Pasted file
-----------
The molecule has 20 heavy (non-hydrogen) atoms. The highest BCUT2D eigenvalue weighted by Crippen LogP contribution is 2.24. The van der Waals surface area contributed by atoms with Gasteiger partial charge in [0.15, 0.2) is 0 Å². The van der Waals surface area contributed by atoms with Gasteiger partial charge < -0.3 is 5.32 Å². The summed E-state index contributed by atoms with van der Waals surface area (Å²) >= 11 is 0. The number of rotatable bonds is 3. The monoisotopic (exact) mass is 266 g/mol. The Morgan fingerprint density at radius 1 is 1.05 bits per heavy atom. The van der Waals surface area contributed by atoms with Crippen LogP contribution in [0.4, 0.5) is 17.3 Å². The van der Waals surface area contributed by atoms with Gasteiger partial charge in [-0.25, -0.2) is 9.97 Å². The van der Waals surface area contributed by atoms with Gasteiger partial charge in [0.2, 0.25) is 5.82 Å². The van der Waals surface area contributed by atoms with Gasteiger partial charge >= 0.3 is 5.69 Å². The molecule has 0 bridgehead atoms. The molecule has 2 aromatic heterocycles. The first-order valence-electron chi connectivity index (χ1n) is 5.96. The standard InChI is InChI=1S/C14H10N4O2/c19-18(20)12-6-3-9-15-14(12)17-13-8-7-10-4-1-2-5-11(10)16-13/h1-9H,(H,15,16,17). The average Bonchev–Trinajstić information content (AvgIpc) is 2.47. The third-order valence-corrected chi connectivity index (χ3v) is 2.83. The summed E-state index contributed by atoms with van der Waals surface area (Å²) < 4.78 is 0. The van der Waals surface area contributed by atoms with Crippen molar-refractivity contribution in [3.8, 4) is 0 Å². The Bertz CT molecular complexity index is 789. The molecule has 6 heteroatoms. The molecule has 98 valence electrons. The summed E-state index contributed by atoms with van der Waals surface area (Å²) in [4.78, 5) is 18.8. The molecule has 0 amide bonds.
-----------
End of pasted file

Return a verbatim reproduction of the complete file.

The molecule has 20 heavy (non-hydrogen) atoms. The highest BCUT2D eigenvalue weighted by Crippen LogP contribution is 2.24. The van der Waals surface area contributed by atoms with Gasteiger partial charge in [0.15, 0.2) is 0 Å². The van der Waals surface area contributed by atoms with Gasteiger partial charge < -0.3 is 5.32 Å². The summed E-state index contributed by atoms with van der Waals surface area (Å²) >= 11 is 0. The number of rotatable bonds is 3. The monoisotopic (exact) mass is 266 g/mol. The Morgan fingerprint density at radius 1 is 1.05 bits per heavy atom. The van der Waals surface area contributed by atoms with Crippen LogP contribution in [0.4, 0.5) is 17.3 Å². The van der Waals surface area contributed by atoms with Gasteiger partial charge in [-0.25, -0.2) is 9.97 Å². The van der Waals surface area contributed by atoms with Gasteiger partial charge in [0.2, 0.25) is 5.82 Å². The van der Waals surface area contributed by atoms with Gasteiger partial charge >= 0.3 is 5.69 Å². The molecule has 0 bridgehead atoms. The molecule has 2 aromatic heterocycles. The first-order valence-electron chi connectivity index (χ1n) is 5.96. The standard InChI is InChI=1S/C14H10N4O2/c19-18(20)12-6-3-9-15-14(12)17-13-8-7-10-4-1-2-5-11(10)16-13/h1-9H,(H,15,16,17). The average Bonchev–Trinajstić information content (AvgIpc) is 2.47. The third-order valence-corrected chi connectivity index (χ3v) is 2.83. The summed E-state index contributed by atoms with van der Waals surface area (Å²) < 4.78 is 0. The van der Waals surface area contributed by atoms with Crippen molar-refractivity contribution in [3.8, 4) is 0 Å². The Bertz CT molecular complexity index is 789. The molecule has 6 heteroatoms. The molecule has 98 valence electrons. The summed E-state index contributed by atoms with van der Waals surface area (Å²) in [4.78, 5) is 18.8. The molecule has 0 amide bonds.